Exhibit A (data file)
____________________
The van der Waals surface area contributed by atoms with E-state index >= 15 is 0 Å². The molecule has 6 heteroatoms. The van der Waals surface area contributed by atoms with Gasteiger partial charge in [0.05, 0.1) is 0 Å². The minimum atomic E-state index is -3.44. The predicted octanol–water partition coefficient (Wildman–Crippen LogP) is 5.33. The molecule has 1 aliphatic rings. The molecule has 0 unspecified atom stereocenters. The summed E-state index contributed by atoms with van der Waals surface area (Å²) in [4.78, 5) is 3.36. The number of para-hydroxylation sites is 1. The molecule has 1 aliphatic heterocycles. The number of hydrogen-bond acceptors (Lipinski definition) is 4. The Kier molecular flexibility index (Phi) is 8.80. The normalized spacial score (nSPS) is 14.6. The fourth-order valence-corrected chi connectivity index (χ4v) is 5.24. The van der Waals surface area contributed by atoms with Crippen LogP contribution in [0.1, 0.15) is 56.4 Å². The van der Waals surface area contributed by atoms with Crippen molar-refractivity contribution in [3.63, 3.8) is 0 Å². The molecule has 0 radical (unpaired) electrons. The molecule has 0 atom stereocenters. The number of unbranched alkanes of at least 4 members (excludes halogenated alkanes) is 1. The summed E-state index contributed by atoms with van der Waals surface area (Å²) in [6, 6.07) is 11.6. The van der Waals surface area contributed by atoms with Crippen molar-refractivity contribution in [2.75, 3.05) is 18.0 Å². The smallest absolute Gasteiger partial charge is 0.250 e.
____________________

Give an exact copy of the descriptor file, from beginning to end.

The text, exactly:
The van der Waals surface area contributed by atoms with E-state index >= 15 is 0 Å². The molecule has 6 heteroatoms. The van der Waals surface area contributed by atoms with Gasteiger partial charge in [0.05, 0.1) is 0 Å². The minimum atomic E-state index is -3.44. The predicted octanol–water partition coefficient (Wildman–Crippen LogP) is 5.33. The molecule has 1 aliphatic rings. The molecule has 0 unspecified atom stereocenters. The summed E-state index contributed by atoms with van der Waals surface area (Å²) in [4.78, 5) is 3.36. The number of para-hydroxylation sites is 1. The molecule has 1 aliphatic heterocycles. The number of hydrogen-bond acceptors (Lipinski definition) is 4. The Kier molecular flexibility index (Phi) is 8.80. The normalized spacial score (nSPS) is 14.6. The fourth-order valence-corrected chi connectivity index (χ4v) is 5.24. The van der Waals surface area contributed by atoms with Crippen LogP contribution in [0.1, 0.15) is 56.4 Å². The van der Waals surface area contributed by atoms with Crippen molar-refractivity contribution in [3.63, 3.8) is 0 Å². The molecule has 0 radical (unpaired) electrons. The molecule has 0 atom stereocenters. The number of unbranched alkanes of at least 4 members (excludes halogenated alkanes) is 1. The summed E-state index contributed by atoms with van der Waals surface area (Å²) in [6, 6.07) is 11.6. The van der Waals surface area contributed by atoms with Crippen molar-refractivity contribution in [2.75, 3.05) is 18.0 Å². The smallest absolute Gasteiger partial charge is 0.250 e.